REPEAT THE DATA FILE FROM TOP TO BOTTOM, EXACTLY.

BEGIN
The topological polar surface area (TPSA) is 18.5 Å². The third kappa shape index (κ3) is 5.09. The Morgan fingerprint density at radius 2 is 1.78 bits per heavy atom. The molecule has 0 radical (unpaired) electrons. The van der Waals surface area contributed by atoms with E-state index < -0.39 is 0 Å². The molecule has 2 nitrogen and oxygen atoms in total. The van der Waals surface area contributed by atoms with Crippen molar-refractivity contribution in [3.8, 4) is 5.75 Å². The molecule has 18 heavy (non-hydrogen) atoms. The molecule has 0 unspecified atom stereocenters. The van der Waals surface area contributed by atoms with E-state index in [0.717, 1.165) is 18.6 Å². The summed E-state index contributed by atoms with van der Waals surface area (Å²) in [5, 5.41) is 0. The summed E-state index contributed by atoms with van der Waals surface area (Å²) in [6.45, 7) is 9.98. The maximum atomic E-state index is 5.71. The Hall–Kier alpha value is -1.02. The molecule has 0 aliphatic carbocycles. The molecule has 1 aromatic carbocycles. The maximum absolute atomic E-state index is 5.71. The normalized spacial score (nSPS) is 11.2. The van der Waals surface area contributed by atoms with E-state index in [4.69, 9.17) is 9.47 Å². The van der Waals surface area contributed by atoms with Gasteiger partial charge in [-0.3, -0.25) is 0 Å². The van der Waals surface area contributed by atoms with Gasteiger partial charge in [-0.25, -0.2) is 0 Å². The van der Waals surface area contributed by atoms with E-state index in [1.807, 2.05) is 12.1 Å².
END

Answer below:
The topological polar surface area (TPSA) is 18.5 Å². The third kappa shape index (κ3) is 5.09. The Morgan fingerprint density at radius 2 is 1.78 bits per heavy atom. The molecule has 0 radical (unpaired) electrons. The van der Waals surface area contributed by atoms with E-state index < -0.39 is 0 Å². The molecule has 2 nitrogen and oxygen atoms in total. The van der Waals surface area contributed by atoms with Crippen molar-refractivity contribution in [3.8, 4) is 5.75 Å². The molecule has 18 heavy (non-hydrogen) atoms. The molecule has 0 unspecified atom stereocenters. The van der Waals surface area contributed by atoms with E-state index in [0.717, 1.165) is 18.6 Å². The summed E-state index contributed by atoms with van der Waals surface area (Å²) in [5, 5.41) is 0. The summed E-state index contributed by atoms with van der Waals surface area (Å²) in [6.45, 7) is 9.98. The maximum atomic E-state index is 5.71. The Hall–Kier alpha value is -1.02. The molecule has 0 aliphatic carbocycles. The molecule has 1 aromatic carbocycles. The maximum absolute atomic E-state index is 5.71. The normalized spacial score (nSPS) is 11.2. The van der Waals surface area contributed by atoms with E-state index in [4.69, 9.17) is 9.47 Å². The van der Waals surface area contributed by atoms with Gasteiger partial charge in [-0.3, -0.25) is 0 Å². The van der Waals surface area contributed by atoms with Gasteiger partial charge in [-0.25, -0.2) is 0 Å². The van der Waals surface area contributed by atoms with E-state index in [1.807, 2.05) is 12.1 Å².